European Convention for the Protection of Human Rights and Fundamental Freedoms
The European Court of Human Rights in John Murray-v-United Kingdom (1996) 22E.H.R.R.29 has considered the issue of adverse inferences and whether or not this is compatible with Article 6 of the European Convention for the Protection of Human Rights and Fundamental Freedoms which guarantees the individual a right to a fair trial. The Court ruled that it would be incompatible with the right to silence if a conviction were based solely on the accused’s failure or refusal to answer police questions. It did, however accept the legality of taking an accused’s failure or refusal to answer questions into account in considering the weight or persuasiveness of the prosecution evidence. The Court also said that a number of factors would have to be considered in deciding whether or not adverse inferences were in line with the European convention for the Protection of Human Rights and Fundamental Freedoms. Chief among these were:
- Whether or not the appropriate warnings had been given to the accused as to the effect of remaining silent
- Whether the accused understood such warnings
- Whether or not the accused had access to legal advice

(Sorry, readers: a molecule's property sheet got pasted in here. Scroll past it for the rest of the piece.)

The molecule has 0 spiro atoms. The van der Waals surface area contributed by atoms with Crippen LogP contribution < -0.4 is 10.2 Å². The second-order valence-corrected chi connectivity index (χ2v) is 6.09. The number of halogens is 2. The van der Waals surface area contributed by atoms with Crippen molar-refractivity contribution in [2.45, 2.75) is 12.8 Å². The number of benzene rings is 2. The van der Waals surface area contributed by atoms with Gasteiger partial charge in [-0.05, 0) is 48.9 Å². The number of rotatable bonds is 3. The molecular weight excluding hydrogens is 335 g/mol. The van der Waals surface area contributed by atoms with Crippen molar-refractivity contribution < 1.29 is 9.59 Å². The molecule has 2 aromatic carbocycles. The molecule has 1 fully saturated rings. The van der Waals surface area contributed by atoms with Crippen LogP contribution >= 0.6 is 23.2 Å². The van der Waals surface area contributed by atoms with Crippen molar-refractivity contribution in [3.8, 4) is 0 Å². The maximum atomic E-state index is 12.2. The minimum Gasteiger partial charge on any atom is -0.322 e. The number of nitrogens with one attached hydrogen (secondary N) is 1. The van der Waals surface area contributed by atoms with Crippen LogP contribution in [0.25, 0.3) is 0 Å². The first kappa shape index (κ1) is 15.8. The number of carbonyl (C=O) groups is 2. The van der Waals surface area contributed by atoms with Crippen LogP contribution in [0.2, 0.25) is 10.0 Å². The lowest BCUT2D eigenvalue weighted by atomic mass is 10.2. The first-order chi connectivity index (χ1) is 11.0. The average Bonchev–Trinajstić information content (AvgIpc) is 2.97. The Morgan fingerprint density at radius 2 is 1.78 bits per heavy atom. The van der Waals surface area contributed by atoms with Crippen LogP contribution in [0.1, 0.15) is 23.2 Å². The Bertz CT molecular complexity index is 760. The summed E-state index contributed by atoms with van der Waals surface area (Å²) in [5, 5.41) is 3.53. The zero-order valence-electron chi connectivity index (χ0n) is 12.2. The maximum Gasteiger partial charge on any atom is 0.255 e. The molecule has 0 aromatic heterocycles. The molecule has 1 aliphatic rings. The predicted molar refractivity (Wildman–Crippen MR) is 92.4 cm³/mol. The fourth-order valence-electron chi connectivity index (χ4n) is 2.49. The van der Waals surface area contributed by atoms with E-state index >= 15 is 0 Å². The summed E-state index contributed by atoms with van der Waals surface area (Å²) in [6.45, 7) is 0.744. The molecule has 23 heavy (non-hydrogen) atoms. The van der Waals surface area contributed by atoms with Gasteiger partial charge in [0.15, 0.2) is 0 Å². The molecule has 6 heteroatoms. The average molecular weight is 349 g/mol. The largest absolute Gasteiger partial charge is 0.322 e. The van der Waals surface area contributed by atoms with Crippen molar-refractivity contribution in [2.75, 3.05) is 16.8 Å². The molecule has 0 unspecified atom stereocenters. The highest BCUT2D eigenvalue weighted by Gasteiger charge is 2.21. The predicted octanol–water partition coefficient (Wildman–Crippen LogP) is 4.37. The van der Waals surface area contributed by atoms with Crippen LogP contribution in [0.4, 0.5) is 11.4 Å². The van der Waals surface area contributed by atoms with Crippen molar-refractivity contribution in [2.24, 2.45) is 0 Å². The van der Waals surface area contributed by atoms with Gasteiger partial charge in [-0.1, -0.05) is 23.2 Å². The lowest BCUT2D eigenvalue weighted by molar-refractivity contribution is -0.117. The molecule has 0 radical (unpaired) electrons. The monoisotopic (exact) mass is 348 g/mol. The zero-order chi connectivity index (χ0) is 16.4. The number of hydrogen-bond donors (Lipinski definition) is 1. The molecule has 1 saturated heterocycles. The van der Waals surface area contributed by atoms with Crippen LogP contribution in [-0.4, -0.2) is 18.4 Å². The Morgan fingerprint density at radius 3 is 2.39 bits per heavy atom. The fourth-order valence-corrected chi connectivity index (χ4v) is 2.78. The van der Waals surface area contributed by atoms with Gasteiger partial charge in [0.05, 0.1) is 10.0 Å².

- The fairness and reasonableness of the inference which were actually drawn by the court
Offence of not answering questions
The second area that impinges on your privilege against self-incrimination and your right to silence is that which makes it an offence if you fail to answer certain questions or to provide certain information. The most important piece of criminal law in Ireland in this regard is the Offences Against the State Act 1939. The greatest powers given to the Gardai are in this piece of law.
Section 52 of the Offences against the State Act 1939 obliges you if detained under Section 30 of the Act to answer certain questions concerning your movements and actions and your knowledge concerning the commission of any offence under the Act. Before requesting this information, the Garda must inform you that the request is being made under section 52 of the Act. You must then be informed of the consequences of a failure or refusal to comply with the request, that is, you are committing an offence. The Garda must explain this in clear, ordinary and understandable language.
The European Court of Human Rights in Quinn-v-Ireland (2001) 33 E.H.R.R.264, while acknowledging that the right to silence and the right not to incriminate oneself as laid out in Article 6 of the European Convention for the Protection of Human Rights and Fundamental Freedoms was not an absolute right, it felt that section 52 went further than was necessary to meet the needs of the state. However, it seems from more recent decisions of the courts in Ireland that once any such evidence relating to a failure or refusal under section 52 is not used in the prosecution case against the accused then it will be accepted by the courts. In other words, the evidence of failure or refusal can only be given when prosecuting an accused for an offence under section 52.